With little input from the public, the Pinellas County School Board gave initial approval on Tuesday to a budget that tops $1.2 billion.
Anastasia Dawson of the Tampa Tribune reports that only a single speaker gave comment on the tax rate and 2014-15 budget, followed by school board members adopting the tentative budget to advance the budgeting process.
One final public hearing will be Sept. 9. The PCSB then expects to adopt a revised budget.
“I like the idea that you’re living within your means,” John Ciani told the board. Ciani is a retired journalist who questioned the school district’s debt and reliance on federal funding.
The general operating fund, which is the main funding source for the school district’s day-to-day operations, will increase by about $13.1 million this year, reaching $878.8 million.
The district will also have $25 million more in state funding, much of it going to specific initiatives. As an example, Dawson writes that $1.1 million will go to ensure schools meet technological requirements for online testing and assignments under the new Florida Standards, to be fully adopted by the next school year.
An additional $1.7 million will be appropriated for the Florida Retirement System due to changes in the state’s contribution rate. The increase will also go to keep 16 schools open for an extra half hour to provide reading intervention each school day, because of low Florida Comprehensive Assessment Test reading scores and weak reading gains. Florida’s Department of Education requires extra reading time for the 300 lowest performing schools.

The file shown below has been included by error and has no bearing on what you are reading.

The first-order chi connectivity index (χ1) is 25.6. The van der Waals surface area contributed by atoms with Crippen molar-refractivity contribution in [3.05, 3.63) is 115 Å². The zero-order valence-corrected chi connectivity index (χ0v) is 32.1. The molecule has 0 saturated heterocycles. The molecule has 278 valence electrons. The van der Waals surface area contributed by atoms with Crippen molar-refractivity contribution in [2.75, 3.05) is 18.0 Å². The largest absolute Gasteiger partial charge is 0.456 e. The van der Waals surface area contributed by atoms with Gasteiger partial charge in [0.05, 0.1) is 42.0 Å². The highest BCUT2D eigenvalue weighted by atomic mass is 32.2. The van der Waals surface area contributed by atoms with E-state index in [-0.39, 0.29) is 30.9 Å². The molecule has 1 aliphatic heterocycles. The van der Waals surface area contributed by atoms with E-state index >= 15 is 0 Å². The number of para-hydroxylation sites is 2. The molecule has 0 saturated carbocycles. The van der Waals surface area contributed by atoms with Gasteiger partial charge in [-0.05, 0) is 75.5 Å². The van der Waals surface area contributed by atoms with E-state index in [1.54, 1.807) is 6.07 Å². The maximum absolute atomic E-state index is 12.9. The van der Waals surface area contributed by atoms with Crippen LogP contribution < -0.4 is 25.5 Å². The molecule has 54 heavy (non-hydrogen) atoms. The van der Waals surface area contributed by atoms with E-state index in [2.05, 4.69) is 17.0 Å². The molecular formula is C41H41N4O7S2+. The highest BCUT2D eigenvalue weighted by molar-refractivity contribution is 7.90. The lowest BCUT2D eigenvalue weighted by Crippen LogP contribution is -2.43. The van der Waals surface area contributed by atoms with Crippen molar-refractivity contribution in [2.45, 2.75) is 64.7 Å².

“Although the district is receiving $24.9 million in additional funding for students, it doesn’t meet our 2007-2008 allocation … in fact it’s about $13 million less,” School Board member Linda Lerner told the Tribune. “I think the public needs to know that we really are effectively using the money we have, but with many more mandates and expectations for this district, and we’re receiving less funding.”
Another vote by School Board members will be on this year’s ad valorem tax rate of $7.84 for every $1,000 of assessed property value. That is a rate lower than the current school year ($8.06), but with rising property values, it could bring in about $20 million more than last year.
The district expects property tax money of $491 million for the 2014-15 school year.
With about $277 million in its capital budget, the district will fund equipment purchases, construction and renovation projects. About $35 million will go to building a new Largo High School campus, $2.6 million to add new classrooms for East Lake Middle School and $397,500 for additional classrooms at Lealman Intermediate School.
The school district’s four area superintendents control approximately $1.9 million to fund maintenance projects at the schools they administer, from a new fund created for the upcoming school year.
Superintendent Michael Grego told the board on Tuesday that the 16 area schools on the “Low 300” reading list would need to add only an extra half hour to the school day, instead of the projected one-hour. Schools will begin at the customary time, but students will leave one-half hour later so they can participate in additional reading courses. Although the school district already offers tutoring programs at these schools (such as Promise Time), they will not have to stay the full hour as originally expected.
A new school district website will also roll out on Friday, with easier navigation for students and parents.